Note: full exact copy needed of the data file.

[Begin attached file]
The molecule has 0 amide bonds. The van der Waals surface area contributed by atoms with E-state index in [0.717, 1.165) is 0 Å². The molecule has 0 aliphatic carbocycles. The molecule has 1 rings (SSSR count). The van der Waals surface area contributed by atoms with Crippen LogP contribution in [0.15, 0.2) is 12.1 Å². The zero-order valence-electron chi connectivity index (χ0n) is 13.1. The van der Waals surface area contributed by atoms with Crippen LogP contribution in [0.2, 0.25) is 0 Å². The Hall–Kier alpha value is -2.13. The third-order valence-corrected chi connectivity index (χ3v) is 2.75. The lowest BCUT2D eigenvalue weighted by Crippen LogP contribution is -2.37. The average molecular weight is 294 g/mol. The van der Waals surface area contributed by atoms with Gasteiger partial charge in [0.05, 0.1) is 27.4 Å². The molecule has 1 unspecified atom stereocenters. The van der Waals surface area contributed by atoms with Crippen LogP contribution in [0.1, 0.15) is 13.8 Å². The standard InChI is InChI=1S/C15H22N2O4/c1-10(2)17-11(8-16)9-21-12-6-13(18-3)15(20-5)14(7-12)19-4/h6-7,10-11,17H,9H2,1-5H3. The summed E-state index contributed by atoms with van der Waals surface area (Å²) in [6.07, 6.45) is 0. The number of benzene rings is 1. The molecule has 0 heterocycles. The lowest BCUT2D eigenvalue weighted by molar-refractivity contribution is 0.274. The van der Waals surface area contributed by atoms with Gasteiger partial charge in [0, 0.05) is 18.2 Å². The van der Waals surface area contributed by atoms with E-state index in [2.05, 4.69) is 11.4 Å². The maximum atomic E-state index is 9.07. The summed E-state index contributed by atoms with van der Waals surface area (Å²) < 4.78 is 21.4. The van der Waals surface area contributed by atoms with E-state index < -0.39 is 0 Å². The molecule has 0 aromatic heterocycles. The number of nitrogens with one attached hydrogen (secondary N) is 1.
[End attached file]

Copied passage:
The molecule has 0 amide bonds. The van der Waals surface area contributed by atoms with E-state index in [0.717, 1.165) is 0 Å². The molecule has 0 aliphatic carbocycles. The molecule has 1 rings (SSSR count). The van der Waals surface area contributed by atoms with Crippen LogP contribution in [0.15, 0.2) is 12.1 Å². The zero-order valence-electron chi connectivity index (χ0n) is 13.1. The van der Waals surface area contributed by atoms with Crippen LogP contribution in [0.2, 0.25) is 0 Å². The Hall–Kier alpha value is -2.13. The third-order valence-corrected chi connectivity index (χ3v) is 2.75. The lowest BCUT2D eigenvalue weighted by Crippen LogP contribution is -2.37. The average molecular weight is 294 g/mol. The van der Waals surface area contributed by atoms with Gasteiger partial charge in [0.05, 0.1) is 27.4 Å². The molecule has 1 unspecified atom stereocenters. The van der Waals surface area contributed by atoms with Crippen LogP contribution in [0.1, 0.15) is 13.8 Å². The standard InChI is InChI=1S/C15H22N2O4/c1-10(2)17-11(8-16)9-21-12-6-13(18-3)15(20-5)14(7-12)19-4/h6-7,10-11,17H,9H2,1-5H3. The summed E-state index contributed by atoms with van der Waals surface area (Å²) in [6.07, 6.45) is 0. The number of benzene rings is 1. The molecule has 0 heterocycles. The lowest BCUT2D eigenvalue weighted by molar-refractivity contribution is 0.274. The van der Waals surface area contributed by atoms with Gasteiger partial charge in [0, 0.05) is 18.2 Å². The van der Waals surface area contributed by atoms with E-state index in [2.05, 4.69) is 11.4 Å². The maximum atomic E-state index is 9.07. The summed E-state index contributed by atoms with van der Waals surface area (Å²) < 4.78 is 21.4. The van der Waals surface area contributed by atoms with E-state index < -0.39 is 0 Å². The molecule has 0 aromatic heterocycles. The number of nitrogens with one attached hydrogen (secondary N) is 1.